Wednesday, April 22, 2009

"Evil" campaigns

I hear all kinds of stuff about folks who run "evil" campaigns (of Dungeons & Dragons) and really struggle with why their game falls apart. I think the secret is that they're trying to run Evil with a capial "E" when they really need to lower-case it. If all of your characters aspire to be Sauron or Emperor Palpatine, well, yeah, it's going to be difficult.

That said, I've never had a problem with characters who were unwilling to actually play the game just because they wrote "evil" somewhere on their character sheet. In fact, it is my intention to completely minimize if not excise alignment from the game. I never have an alignment requirement, and I rarely even care if the PCs pick an alignment or not. As a result, I've had no shortage of really shady characters over the years.

Some notable evilness from past (and current) campaigns: Fulcrum, the evil gnome sorcerer. At one point, in the city of Greyhawk, when a doppleganger attempted to frame us, he just let loose with a fireball on a crowd of peasants in a tavern. Burned most of them to a crisp. We chased the doppleganger into the street and killed him, then Fulcrum framed him for casting the fireball. Since nobody was really alive to contradict him, and all the goody-goody characters weren't witnesses exactly, he got away with it. Although to mollify the cleric of Heironeous, he did raise some money for the widows and orphans. Although he gambled to win it, and ended up losing it all before he actually gave it to them. Nice PR, Fulcrum.

Eladkot was another gnarly little sorcerer. Human. After fighting off a glimmer imp, a peculiar fey that steals the eyes of innocent victims, Eladkot realized that if the eyes were popped back into the victim's head and a simple remove blindness spell cast on them, they'd not only get their vision back, but have some added benefits as well for the trouble of having your eyes in a fey's sockets for a while. He "heroically" volunteered to take the young victim to a cleric to have her eyes returned to her. Needless to say, the brown-eyed Eladkot came back the next morning with green eyes. He defends his actions as saying that he let the poor girl keep his eyes, so she really doesn't have anything to complain about.

That was merely the preview of his evil, though. When they were in the demon-god worshipping pirate town of Blackport, they were recommended to a diviner to get some more information. When they found out that the diviner used anthropomancy (i.e., reading the future in the entrails of sacrificial victims. Human sacrificial victims. Well, humanoid. This is D&D after all.) most of the rest of the party said they wouldn't have anything to do with it. Eladkot, however, snuck out at night, bought the cheapest slave he could find and visited the diviner while the rest of them slept. The diviner---a possessed little girl---gave him his readings with her hands thrust into the guts of a dying old halfling.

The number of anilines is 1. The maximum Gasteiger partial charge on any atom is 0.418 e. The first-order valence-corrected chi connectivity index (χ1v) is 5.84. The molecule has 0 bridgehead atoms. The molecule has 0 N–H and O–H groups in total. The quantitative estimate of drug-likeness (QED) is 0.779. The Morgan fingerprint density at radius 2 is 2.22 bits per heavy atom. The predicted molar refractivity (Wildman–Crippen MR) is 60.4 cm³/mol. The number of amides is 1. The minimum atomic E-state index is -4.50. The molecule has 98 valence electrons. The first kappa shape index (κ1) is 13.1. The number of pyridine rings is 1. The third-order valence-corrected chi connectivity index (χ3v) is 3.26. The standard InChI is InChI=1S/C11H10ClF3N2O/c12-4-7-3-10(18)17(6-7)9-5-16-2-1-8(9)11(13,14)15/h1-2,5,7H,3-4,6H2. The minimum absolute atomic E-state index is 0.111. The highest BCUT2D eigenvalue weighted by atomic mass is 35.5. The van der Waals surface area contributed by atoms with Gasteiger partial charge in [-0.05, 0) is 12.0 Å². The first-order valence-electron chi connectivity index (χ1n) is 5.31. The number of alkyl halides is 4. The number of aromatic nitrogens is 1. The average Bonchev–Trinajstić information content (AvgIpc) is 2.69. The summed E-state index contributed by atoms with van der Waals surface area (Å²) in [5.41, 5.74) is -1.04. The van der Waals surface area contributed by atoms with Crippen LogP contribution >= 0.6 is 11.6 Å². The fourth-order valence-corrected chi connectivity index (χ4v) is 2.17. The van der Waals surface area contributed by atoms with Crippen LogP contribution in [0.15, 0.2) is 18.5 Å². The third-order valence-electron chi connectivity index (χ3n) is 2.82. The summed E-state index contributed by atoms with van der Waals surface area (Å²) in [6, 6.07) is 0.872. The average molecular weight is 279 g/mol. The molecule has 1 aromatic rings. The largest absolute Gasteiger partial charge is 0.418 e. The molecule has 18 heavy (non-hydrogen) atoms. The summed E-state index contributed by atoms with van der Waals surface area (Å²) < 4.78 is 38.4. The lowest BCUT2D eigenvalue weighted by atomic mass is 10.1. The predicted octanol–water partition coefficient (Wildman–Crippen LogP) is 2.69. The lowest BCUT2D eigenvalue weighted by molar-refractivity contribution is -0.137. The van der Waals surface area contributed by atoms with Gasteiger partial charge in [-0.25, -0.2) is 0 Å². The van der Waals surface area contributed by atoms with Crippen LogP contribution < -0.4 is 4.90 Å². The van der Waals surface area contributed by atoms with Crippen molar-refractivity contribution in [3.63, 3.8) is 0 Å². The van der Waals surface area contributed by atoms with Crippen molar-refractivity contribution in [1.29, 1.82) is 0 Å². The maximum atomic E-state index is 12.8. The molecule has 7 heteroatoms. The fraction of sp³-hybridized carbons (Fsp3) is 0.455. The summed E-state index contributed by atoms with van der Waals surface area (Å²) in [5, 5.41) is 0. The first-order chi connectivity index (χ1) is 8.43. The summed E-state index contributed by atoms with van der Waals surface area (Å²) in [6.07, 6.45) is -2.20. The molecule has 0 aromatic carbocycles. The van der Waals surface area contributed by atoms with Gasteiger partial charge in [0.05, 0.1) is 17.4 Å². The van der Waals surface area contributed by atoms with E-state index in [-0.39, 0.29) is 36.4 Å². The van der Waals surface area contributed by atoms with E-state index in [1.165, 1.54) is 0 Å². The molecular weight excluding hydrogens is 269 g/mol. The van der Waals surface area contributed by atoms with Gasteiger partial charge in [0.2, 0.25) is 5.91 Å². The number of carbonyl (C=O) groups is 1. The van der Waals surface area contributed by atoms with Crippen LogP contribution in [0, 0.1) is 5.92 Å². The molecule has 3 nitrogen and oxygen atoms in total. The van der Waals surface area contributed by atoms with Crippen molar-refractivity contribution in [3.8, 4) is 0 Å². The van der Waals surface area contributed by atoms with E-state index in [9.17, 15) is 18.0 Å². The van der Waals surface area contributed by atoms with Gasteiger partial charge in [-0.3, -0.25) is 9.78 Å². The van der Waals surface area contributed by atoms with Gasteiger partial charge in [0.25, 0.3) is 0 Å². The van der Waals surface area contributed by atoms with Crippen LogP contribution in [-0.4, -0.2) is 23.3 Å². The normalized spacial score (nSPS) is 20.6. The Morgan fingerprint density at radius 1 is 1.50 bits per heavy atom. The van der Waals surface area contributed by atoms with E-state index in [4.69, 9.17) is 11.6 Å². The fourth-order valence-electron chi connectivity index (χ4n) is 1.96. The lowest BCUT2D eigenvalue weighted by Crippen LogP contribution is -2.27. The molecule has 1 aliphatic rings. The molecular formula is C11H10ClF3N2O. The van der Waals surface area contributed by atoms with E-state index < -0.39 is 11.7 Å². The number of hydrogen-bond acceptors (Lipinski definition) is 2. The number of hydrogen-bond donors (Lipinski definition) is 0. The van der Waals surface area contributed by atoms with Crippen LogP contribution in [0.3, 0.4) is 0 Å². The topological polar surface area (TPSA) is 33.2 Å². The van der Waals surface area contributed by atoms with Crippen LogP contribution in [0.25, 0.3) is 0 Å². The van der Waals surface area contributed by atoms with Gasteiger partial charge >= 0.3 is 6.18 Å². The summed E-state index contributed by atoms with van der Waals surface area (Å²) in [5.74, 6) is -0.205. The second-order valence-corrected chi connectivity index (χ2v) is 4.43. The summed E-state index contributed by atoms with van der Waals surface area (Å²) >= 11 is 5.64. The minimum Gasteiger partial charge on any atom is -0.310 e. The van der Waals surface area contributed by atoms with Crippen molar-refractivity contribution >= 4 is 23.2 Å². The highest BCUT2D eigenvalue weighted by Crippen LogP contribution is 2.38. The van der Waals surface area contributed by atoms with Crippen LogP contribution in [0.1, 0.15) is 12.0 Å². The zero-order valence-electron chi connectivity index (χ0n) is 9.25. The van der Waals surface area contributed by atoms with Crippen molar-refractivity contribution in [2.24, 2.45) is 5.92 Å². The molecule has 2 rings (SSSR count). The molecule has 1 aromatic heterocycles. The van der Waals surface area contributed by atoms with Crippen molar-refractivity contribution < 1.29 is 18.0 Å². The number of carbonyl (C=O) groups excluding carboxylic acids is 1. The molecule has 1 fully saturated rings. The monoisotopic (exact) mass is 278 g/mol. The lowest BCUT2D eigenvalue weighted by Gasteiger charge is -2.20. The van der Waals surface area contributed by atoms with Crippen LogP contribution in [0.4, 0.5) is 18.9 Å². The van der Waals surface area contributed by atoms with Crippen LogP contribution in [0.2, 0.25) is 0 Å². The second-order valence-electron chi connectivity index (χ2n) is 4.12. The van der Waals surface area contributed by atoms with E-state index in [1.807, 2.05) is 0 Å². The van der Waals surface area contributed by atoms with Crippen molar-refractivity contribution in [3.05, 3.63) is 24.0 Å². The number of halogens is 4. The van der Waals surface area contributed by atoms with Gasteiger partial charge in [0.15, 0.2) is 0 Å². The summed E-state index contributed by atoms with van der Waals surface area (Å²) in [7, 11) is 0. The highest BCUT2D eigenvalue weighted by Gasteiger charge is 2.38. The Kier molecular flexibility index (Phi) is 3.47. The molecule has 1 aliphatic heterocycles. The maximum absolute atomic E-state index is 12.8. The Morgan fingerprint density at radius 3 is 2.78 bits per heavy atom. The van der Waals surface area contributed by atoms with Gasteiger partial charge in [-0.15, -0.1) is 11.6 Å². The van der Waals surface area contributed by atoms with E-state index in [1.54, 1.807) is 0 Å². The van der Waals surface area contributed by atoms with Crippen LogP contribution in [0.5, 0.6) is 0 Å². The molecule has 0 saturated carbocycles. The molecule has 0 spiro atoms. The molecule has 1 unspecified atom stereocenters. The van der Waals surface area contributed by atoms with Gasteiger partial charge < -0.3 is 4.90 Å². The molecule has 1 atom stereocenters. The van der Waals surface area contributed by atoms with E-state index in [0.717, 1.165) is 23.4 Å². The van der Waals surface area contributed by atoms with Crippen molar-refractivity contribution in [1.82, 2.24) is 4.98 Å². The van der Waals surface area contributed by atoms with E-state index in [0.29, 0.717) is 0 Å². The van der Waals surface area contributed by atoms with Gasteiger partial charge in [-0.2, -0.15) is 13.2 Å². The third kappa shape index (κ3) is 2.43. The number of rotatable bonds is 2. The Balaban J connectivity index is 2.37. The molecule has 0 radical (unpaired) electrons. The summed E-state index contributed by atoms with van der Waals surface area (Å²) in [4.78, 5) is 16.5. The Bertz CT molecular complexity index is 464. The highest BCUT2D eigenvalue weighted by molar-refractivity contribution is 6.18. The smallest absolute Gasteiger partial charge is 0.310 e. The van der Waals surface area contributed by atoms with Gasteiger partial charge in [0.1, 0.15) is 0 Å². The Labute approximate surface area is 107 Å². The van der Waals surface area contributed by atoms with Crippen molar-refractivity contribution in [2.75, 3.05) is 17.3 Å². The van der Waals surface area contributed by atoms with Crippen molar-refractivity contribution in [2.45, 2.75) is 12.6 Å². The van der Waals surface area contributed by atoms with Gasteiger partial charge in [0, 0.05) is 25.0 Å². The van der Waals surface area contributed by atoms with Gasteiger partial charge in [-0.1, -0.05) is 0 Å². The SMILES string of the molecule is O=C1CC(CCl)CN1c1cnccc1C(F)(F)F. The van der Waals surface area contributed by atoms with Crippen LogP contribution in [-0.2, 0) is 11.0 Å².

When the rest of the players found out what had happened early the next session... wow, that was one of my favorite DM moments ever. At this point, half of them were convinced that they should head back to the diviner with more questions. And when they were attacked by a press-gang, that is actually what they ended up doing. The peculiar morality of some of the rest of them revolted against slavery, but didn't have any problems with killing honest-to-goodness prisoners.

Corey and Brian, the players of Ricardo and Lash respectively, have commented on the evil with a little "e" vibe in my "Demons in the Mist" game. Which is fun, because they're probably the more overtly evil characters, if you were to try and put a label on it. Ricardo is charming and attractive... until you get to know him a bit. Corey's really nailed it on the head when he made his rake an angry and selfish individual that cares little for his conquests, and quite probably is the way he is as a coping mechanism for being psychotically damaged in some way. Lash has glimmerings of caring about people around him... from time to time... but mostly is content with pursuing, by hook or crook, his own dreams of wealth and leisure regardless of the cost to anyone else. This has been the source of a great deal of comedy, as the two of them "compliment" each other in a lot of ways, by which I mean that their combined weaknesses and tragic flaws ensure that they are pretty much in a state of constant trouble. And, currently, they have the tools to prevent (or cause) the End of the World™ in their hands, but they're not sure they care to do anything about it, because they don't see what's in it for them, and they have just enough hubris to think that they don't need to because it'll never impact them personally.

2 comments:

barsoomcore said...

Hubris? No such thing. Neither Ricardo nor Lash are thoughtful enough to even get to hubris. They're just so appalling self-centered that they can't imagine how the end of the world could possibly affect them personally.

Joshua said...

A kind of low-grade, ignorant version of hubris then? I can buy that. The word seems to have been downgraded from its ancient Greek roots to just mean a kind of overwhelming pride or arrogance, or feel that consequences are something that applies to other people.

I actually think that Lash and Ricardo are deeper characters than they seem on the surface; or at least they can be. This latest development with Lash in particular will give Brian an opportunity to develop that if he chooses.